MicroRNAs with Therapeutic Potential Regulate Ovarian Cancer Cell Physical Properties and Invasive Behavior
- Author(s): Chan, Clara
- Advisor(s): Rowat, Amy
- et al.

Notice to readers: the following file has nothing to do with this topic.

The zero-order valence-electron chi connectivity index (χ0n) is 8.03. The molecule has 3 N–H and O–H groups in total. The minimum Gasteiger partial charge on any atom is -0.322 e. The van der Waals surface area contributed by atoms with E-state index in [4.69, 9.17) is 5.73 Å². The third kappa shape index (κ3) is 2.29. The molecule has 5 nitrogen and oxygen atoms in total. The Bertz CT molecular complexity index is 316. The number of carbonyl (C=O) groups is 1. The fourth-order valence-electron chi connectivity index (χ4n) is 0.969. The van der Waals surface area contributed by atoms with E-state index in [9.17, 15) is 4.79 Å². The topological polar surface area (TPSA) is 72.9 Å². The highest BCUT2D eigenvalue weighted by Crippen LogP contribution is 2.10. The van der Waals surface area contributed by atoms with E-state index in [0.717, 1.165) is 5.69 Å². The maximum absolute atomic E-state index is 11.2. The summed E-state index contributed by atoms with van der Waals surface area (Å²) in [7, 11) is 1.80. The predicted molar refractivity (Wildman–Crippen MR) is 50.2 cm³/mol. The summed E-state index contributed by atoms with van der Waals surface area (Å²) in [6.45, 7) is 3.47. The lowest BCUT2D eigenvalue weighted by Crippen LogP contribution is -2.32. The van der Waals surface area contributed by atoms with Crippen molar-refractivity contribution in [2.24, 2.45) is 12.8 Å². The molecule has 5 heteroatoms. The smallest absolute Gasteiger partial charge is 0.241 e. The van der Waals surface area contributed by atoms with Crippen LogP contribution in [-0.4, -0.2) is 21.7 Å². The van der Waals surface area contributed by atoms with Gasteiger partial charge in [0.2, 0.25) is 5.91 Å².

The activities of pathways that regulate malignant transformation can be influenced by microRNAs (miRs). Increased expression of tumor-suppressor miRs are associated with improved clinical outcomes in patients and reduced invasion of human cancer cell lines. In this thesis we investigate the mechanism underlying the reduced invasive potential of human ovarian cancer cells that are transfected with miR mimics representing five tumor-suppressor miRs (miR-508-3p, miR-508-5p, miR-509-3p, miR-509-5p, miR-130b-3p). Cells with elevated levels of tumor-suppressor miRs exhibit decreased invasion through collagen matrices, increased cell size, and reduced deformability as measured by microfiltration and microfluidic assays. To understand the molecular basis of altered invasion and deformability induced by these miRs, we use predicted and validated mRNA targets that encode structural and signaling proteins that regulate cell mechanical properties. Combined with image analysis of F-actin in single cells, our results suggest that these tumor-suppressor miRs may alter cell physical properties by regulating the actin cytoskeleton. Our findings provide biophysical insights into how tumor-suppressor miRs can regulate the invasive potential of ovarian cancer cells, and identify potential therapeutic targets that may be implicated in ovarian cancer progression.